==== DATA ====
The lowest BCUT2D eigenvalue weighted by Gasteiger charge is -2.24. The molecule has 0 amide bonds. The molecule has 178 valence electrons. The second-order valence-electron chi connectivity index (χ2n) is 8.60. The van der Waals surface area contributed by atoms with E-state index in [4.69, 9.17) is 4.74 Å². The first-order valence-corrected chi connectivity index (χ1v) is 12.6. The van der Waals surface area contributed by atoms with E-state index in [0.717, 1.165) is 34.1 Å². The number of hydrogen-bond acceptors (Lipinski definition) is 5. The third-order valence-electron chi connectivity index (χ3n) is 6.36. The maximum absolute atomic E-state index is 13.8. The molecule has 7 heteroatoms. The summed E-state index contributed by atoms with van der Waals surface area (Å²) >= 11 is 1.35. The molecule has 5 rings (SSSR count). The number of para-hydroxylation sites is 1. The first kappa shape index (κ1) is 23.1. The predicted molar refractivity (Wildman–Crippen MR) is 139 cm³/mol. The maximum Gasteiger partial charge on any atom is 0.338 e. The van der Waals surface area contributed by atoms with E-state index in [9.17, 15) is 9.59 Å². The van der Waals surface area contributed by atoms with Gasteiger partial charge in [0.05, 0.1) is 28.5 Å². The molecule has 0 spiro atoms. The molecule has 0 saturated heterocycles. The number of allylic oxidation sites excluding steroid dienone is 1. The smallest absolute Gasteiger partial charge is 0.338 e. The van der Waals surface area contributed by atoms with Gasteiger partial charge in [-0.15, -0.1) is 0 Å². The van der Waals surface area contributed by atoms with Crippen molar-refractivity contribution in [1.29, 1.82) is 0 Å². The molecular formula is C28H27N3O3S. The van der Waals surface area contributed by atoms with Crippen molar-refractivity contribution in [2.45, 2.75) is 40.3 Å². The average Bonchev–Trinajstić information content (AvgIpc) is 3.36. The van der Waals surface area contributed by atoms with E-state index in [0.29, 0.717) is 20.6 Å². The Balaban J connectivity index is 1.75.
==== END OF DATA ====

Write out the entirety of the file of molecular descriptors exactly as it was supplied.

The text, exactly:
The lowest BCUT2D eigenvalue weighted by Gasteiger charge is -2.24. The molecule has 0 amide bonds. The molecule has 178 valence electrons. The second-order valence-electron chi connectivity index (χ2n) is 8.60. The van der Waals surface area contributed by atoms with E-state index in [4.69, 9.17) is 4.74 Å². The first-order valence-corrected chi connectivity index (χ1v) is 12.6. The van der Waals surface area contributed by atoms with E-state index in [0.717, 1.165) is 34.1 Å². The number of hydrogen-bond acceptors (Lipinski definition) is 5. The third-order valence-electron chi connectivity index (χ3n) is 6.36. The maximum absolute atomic E-state index is 13.8. The molecule has 7 heteroatoms. The summed E-state index contributed by atoms with van der Waals surface area (Å²) >= 11 is 1.35. The molecule has 5 rings (SSSR count). The number of para-hydroxylation sites is 1. The first kappa shape index (κ1) is 23.1. The predicted molar refractivity (Wildman–Crippen MR) is 139 cm³/mol. The maximum Gasteiger partial charge on any atom is 0.338 e. The van der Waals surface area contributed by atoms with E-state index in [9.17, 15) is 9.59 Å². The van der Waals surface area contributed by atoms with Gasteiger partial charge in [0.05, 0.1) is 28.5 Å². The molecule has 0 spiro atoms. The molecule has 0 saturated heterocycles. The number of allylic oxidation sites excluding steroid dienone is 1. The smallest absolute Gasteiger partial charge is 0.338 e. The van der Waals surface area contributed by atoms with Gasteiger partial charge in [-0.15, -0.1) is 0 Å². The van der Waals surface area contributed by atoms with Crippen molar-refractivity contribution in [1.29, 1.82) is 0 Å². The molecular formula is C28H27N3O3S. The van der Waals surface area contributed by atoms with Crippen molar-refractivity contribution in [2.45, 2.75) is 40.3 Å². The average Bonchev–Trinajstić information content (AvgIpc) is 3.36. The van der Waals surface area contributed by atoms with E-state index in [0.29, 0.717) is 20.6 Å². The Balaban J connectivity index is 1.75.